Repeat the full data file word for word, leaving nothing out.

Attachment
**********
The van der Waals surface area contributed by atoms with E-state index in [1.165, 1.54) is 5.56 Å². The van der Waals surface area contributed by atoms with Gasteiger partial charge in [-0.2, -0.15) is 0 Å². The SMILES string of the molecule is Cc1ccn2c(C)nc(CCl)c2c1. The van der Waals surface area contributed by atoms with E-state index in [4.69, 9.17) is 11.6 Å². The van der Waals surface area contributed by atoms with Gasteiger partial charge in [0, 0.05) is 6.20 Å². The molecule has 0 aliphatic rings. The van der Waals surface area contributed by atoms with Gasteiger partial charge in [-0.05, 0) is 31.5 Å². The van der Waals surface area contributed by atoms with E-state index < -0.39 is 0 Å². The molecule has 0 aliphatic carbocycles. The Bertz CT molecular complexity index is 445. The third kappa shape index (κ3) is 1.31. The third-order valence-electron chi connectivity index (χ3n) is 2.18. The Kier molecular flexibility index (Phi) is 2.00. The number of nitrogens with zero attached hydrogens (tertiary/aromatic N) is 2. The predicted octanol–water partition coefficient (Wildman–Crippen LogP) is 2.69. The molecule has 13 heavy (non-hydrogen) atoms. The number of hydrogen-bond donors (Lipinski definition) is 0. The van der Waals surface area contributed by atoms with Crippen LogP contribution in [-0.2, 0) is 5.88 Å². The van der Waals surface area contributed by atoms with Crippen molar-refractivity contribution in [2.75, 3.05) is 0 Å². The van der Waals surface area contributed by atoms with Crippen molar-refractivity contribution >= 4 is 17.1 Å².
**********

The van der Waals surface area contributed by atoms with E-state index in [1.165, 1.54) is 5.56 Å². The van der Waals surface area contributed by atoms with Gasteiger partial charge in [-0.2, -0.15) is 0 Å². The SMILES string of the molecule is Cc1ccn2c(C)nc(CCl)c2c1. The van der Waals surface area contributed by atoms with E-state index in [4.69, 9.17) is 11.6 Å². The van der Waals surface area contributed by atoms with Gasteiger partial charge in [0, 0.05) is 6.20 Å². The molecule has 0 aliphatic rings. The van der Waals surface area contributed by atoms with Gasteiger partial charge in [-0.05, 0) is 31.5 Å². The van der Waals surface area contributed by atoms with E-state index < -0.39 is 0 Å². The molecule has 0 aliphatic carbocycles. The Bertz CT molecular complexity index is 445. The third kappa shape index (κ3) is 1.31. The third-order valence-electron chi connectivity index (χ3n) is 2.18. The Kier molecular flexibility index (Phi) is 2.00. The number of nitrogens with zero attached hydrogens (tertiary/aromatic N) is 2. The predicted octanol–water partition coefficient (Wildman–Crippen LogP) is 2.69. The molecule has 13 heavy (non-hydrogen) atoms. The number of hydrogen-bond donors (Lipinski definition) is 0. The van der Waals surface area contributed by atoms with Crippen LogP contribution in [-0.2, 0) is 5.88 Å². The van der Waals surface area contributed by atoms with Crippen molar-refractivity contribution in [2.75, 3.05) is 0 Å². The van der Waals surface area contributed by atoms with Crippen molar-refractivity contribution >= 4 is 17.1 Å².